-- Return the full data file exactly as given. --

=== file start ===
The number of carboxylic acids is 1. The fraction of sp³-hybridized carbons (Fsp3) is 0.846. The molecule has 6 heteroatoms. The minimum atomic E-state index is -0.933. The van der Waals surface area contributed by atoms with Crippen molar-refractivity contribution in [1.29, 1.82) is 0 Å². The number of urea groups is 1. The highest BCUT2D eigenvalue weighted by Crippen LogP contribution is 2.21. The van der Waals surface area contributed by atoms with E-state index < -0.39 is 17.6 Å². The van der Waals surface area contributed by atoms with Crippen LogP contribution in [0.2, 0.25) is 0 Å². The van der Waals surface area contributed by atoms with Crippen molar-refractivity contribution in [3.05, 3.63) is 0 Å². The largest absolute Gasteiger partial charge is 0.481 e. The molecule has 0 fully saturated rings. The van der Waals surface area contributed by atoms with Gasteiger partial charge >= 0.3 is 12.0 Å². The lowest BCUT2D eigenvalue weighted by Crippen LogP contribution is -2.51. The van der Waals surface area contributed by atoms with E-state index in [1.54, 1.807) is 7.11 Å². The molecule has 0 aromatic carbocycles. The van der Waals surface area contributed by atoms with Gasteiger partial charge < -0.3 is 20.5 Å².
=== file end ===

The number of carboxylic acids is 1. The fraction of sp³-hybridized carbons (Fsp3) is 0.846. The molecule has 6 heteroatoms. The minimum atomic E-state index is -0.933. The van der Waals surface area contributed by atoms with Crippen molar-refractivity contribution in [1.29, 1.82) is 0 Å². The number of urea groups is 1. The highest BCUT2D eigenvalue weighted by Crippen LogP contribution is 2.21. The van der Waals surface area contributed by atoms with E-state index < -0.39 is 17.6 Å². The van der Waals surface area contributed by atoms with Crippen LogP contribution in [0.2, 0.25) is 0 Å². The van der Waals surface area contributed by atoms with Crippen molar-refractivity contribution in [3.05, 3.63) is 0 Å². The largest absolute Gasteiger partial charge is 0.481 e. The molecule has 0 fully saturated rings. The van der Waals surface area contributed by atoms with Gasteiger partial charge >= 0.3 is 12.0 Å². The lowest BCUT2D eigenvalue weighted by Crippen LogP contribution is -2.51. The van der Waals surface area contributed by atoms with E-state index in [1.54, 1.807) is 7.11 Å². The molecule has 0 aromatic carbocycles. The van der Waals surface area contributed by atoms with Gasteiger partial charge < -0.3 is 20.5 Å².